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Guest reporter Jeremy Assous looks forward to AFA09.

Anime Festival Asia comes to Singapore

Jeremy Assous >> TOC Lifestyle

Last thursday, industry leaders in the promotion of Japanese pop culture gathered to express the reasons behind their support of Anime Festival Asia 2009 (AFA09) as well as the prospects for the future of the Japanese entertainment ‘ecosystem’ AFA09 will take place at Suntec International Convention and Exhibition Centre (Halls 403 and 404) from 21st to 22nd November 2009.

Since the golden age of Japan’s rise in the 1980s, the Japanese economy has been fighting a 20-year long recession and the current global economic crisis has not helped in this direction. Furthermore, the entertainment industry worldwide seems to have been suffering from loopholes in copyright laws and its enforcement in the internet.

However, the internet has aided the popularity explosion of Japanese animation, further strengthening of links among anime, toy making and gaming industries, as well as international anime expos in Tokyo, Los Angeles and Paris. In retrospect, the internet has enabled the Japanese anime industry to gain access to the wider global market.

AFA09 aims to bring Japanese pop culture to Southeast Asia, acknowledging the existence of numerous anime fans in the region with events such as cosplay competitions and anime-inspired concert. Each leader present had different concerns to tackle but all took a similar positive outlook on the future of the Japanese entertainment industry.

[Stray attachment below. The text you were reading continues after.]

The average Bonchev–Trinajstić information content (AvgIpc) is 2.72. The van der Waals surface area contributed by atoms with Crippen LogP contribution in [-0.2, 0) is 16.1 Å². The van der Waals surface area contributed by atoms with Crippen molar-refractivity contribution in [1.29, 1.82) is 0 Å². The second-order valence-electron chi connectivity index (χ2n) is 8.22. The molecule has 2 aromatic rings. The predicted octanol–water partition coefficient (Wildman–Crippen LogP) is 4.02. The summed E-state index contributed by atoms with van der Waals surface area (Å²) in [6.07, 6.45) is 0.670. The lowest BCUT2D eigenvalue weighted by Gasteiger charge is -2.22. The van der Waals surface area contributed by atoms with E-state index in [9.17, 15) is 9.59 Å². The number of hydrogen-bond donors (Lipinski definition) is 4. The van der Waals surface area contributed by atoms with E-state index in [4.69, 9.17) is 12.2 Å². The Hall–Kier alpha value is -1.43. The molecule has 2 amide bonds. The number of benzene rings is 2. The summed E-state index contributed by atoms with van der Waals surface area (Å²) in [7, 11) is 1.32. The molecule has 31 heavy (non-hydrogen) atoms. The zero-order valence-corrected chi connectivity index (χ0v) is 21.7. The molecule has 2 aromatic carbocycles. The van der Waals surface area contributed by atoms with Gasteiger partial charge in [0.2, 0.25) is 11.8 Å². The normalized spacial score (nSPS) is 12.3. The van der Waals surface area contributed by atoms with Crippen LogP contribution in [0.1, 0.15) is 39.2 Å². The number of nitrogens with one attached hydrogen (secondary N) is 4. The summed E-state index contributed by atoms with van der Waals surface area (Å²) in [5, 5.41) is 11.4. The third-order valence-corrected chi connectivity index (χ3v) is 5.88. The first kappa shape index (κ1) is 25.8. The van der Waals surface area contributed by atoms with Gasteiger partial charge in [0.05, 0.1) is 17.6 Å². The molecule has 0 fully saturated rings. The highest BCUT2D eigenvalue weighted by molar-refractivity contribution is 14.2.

Among the industry leaders present was Gregory Ho, the General Manager of Animax Asia. He was first concerned with the financial impact of the fall in number of Anime shows broadcasted on TV in view of the rise of internet as a popular medium for anime.

On a more positive note, he mentioned the ‘renaissance’ of Japanese pop culture as it reached more homes across the globe and explained how the current fright of the rise in internet and the lack of effective copyright policy was as temporary as it was when TV broadcasting appeared in the 1960s.

Wong Kah Fai, Deputy General Manager of Bandai Media, sees AFA09 as an opportunity to demonstrate the improvements made in the toy-making industry over the last 30 years. According to Wong, the toy-making industry is well-positioned to meet the demands of the growing toy market. In particular, more sophisticated joint technology and refined toy design has allowed the toy-making industry to adapt to the growing age-range of the consumer profile.

Growing concern for quality control and better toy production task allocation across the globe has further strengthened the competence of the industry. He also added that Bandai’s partnership with the anime and the gaming industry have strengthened more than ever, linking Bandai-created toys such as Tamagotchi to anime characters.

All in all, it seems as though AFA09 is a platform not just for entertainment and culture but also positive thinking in these hard times. After all, was it not with a positive moral built from song like “I Found a Million Dollars in Your Smile” that everyday workers and entrepreneurs had greater incentive to re-vitalize the US Economy during the great depression?


From left to right: Gregory Ho (GM Animax Asia); Wong Kah Fai, (deputy-GM Bandai Media);
Takehiro Matsui (Sanyo).

Read also: Check out the Kawaii maids of AFA09 at Danny Choo's.